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Domestic Violence Mediation Webinar
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Domestic Violence Mediation Webinar

4/6/2016
When: Wednesday, April 6, 2016
1:00 -2:00 pm Eastern
Where: United States

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Free for NAFCM Members; $25 for Non-Members

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Program Description
Being domestic violence informed is not enough when engaging in mediation with those impacted by intimate partner violence. Mediators should develop domestic violence informed strategies to address the complexities of these types of cases.   This webinar will  help participants evaluate their own practices and suggest new and empowering ways to engage those impacted by intimate partner violence in safe and meaningful mediations.   By the end of the webinar participants will understand:

  • The difference between a good relationship, a bad relationship and an abusive relationship
  • How the relationship between the individual who is impacted by the intimate partner violence and the individual who is causing the harm impacts the harmed party‚Äôs  ability to be completely present during the mediation process
  • Why the criminal justice system fails to address the critical psychological needs of the individual who has been impacted by intimate partner violence
  • The role mediators can play in the restoration/healing process for those impacted by domestic violence
  • How going beyond just being domestic violence informed to developing specific strategies and approaches can have a positive impact on the outcome of complicated mediations.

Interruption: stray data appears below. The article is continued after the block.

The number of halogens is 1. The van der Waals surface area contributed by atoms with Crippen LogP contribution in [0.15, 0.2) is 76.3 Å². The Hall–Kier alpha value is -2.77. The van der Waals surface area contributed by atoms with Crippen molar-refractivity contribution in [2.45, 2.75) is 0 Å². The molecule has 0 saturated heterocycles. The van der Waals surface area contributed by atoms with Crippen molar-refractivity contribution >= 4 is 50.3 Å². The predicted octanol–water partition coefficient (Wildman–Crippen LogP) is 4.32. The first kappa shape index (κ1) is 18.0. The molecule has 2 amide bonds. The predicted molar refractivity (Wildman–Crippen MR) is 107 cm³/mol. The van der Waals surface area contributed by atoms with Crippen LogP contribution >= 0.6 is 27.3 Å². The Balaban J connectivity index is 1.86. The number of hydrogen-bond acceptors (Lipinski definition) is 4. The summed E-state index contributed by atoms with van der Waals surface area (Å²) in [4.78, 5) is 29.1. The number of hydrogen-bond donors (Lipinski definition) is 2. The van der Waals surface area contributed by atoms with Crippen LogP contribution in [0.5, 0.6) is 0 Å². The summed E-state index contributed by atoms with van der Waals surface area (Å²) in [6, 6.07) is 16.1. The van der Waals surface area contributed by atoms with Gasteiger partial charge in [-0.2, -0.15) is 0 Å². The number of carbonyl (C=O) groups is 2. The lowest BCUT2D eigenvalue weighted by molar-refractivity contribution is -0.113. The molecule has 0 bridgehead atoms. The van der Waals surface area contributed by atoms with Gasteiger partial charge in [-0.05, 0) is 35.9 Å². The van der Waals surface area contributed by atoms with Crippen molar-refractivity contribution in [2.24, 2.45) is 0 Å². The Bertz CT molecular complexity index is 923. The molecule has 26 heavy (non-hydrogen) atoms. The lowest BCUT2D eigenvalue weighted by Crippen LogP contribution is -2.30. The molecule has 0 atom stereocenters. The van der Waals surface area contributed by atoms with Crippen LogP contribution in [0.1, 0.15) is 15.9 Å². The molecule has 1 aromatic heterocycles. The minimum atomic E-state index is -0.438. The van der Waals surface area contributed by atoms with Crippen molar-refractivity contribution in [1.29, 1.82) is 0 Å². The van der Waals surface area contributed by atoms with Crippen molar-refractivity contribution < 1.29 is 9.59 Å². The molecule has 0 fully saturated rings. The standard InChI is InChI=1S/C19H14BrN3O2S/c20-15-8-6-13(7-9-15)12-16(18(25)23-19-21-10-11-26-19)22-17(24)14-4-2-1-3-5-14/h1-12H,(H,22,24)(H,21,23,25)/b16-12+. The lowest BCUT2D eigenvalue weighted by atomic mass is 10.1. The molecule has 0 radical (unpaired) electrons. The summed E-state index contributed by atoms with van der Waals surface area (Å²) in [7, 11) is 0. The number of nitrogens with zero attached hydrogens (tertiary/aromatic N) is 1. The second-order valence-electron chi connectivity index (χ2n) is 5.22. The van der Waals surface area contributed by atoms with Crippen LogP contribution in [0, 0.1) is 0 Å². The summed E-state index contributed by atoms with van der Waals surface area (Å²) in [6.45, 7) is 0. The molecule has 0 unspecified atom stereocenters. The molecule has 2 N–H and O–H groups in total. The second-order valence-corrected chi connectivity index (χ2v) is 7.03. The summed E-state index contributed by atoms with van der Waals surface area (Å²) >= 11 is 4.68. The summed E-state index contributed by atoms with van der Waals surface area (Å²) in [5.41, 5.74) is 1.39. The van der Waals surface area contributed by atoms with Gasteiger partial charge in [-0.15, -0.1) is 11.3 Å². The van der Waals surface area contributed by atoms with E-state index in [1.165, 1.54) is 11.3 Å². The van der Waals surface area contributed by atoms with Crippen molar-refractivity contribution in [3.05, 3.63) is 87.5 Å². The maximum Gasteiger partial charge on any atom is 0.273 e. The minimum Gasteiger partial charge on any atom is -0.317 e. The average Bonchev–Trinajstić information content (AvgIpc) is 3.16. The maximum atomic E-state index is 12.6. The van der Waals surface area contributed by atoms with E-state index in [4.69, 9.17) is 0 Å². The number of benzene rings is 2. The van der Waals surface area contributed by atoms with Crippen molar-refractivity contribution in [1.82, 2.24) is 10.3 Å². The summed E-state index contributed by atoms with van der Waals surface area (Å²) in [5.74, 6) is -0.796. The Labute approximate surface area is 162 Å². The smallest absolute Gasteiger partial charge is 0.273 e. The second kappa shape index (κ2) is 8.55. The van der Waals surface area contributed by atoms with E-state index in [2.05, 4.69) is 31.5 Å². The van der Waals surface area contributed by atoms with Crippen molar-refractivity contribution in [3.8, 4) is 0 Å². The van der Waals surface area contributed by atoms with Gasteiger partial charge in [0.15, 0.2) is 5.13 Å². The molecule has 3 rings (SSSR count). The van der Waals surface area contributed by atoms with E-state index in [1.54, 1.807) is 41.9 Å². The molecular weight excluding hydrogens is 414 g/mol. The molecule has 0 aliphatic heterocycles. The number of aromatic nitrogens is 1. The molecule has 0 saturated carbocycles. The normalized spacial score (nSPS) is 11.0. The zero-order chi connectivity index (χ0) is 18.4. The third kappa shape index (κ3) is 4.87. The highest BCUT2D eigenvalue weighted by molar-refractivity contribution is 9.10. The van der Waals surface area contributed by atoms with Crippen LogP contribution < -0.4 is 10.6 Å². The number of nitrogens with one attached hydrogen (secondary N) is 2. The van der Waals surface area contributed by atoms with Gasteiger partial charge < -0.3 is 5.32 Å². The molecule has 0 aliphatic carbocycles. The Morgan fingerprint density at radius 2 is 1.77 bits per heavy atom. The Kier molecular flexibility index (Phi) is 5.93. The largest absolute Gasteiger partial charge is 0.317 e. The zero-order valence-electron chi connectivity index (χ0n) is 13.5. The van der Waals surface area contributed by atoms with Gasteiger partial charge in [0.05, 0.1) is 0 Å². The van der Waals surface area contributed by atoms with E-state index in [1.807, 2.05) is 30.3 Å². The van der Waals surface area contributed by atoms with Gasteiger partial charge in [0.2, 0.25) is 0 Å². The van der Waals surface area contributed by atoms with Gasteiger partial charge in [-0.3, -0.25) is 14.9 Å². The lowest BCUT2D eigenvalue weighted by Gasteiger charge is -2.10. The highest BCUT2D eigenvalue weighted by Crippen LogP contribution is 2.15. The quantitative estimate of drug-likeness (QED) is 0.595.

This webinar relates to the following NAFCM Hallmarks
  • Hallmark #7 -Providing an alternative to the judicial system at any stage of a conflict.

 

About the Presenter
Amy Holloway has spent the last thirty five years working as an advocate for victims of crime. She recently retired from the Vermont Department of Corrections where she served for ten years as the Director of Victim Services during which time she worked directly with crime victim survivors and developed programs to address their needs using many Positive Psychology  and restorative justice principles.  Before assuming that role she spent twenty years as the Executive Director of several different domestic violence/sexual assault agencies in Tennessee and North Carolina.

Amy graduated from Vassar College with a BA in Religion and received her MSW from the University of Pennsylvania School of Social Work with a specialization in criminal and juvenile justice. She received her Masters in Applied Positive Psychology from the University of Pennsylvania in 2012 where she focused much of her work on posttraumatic growth and developing an approach to post conviction victim services that focuses on resilience and growth instead of just trauma.

Amy and her husband, Frank, a retired Lieutenant with the Chapel Hill Police Department, live in a log cabin on 32 acres in the middle of nowhere in Vermont with a huge garden, an apple orchard, a great dog and lots of wildlife.  Their four grown children are all currently out of the house in different stages of finding themselves and their bliss.

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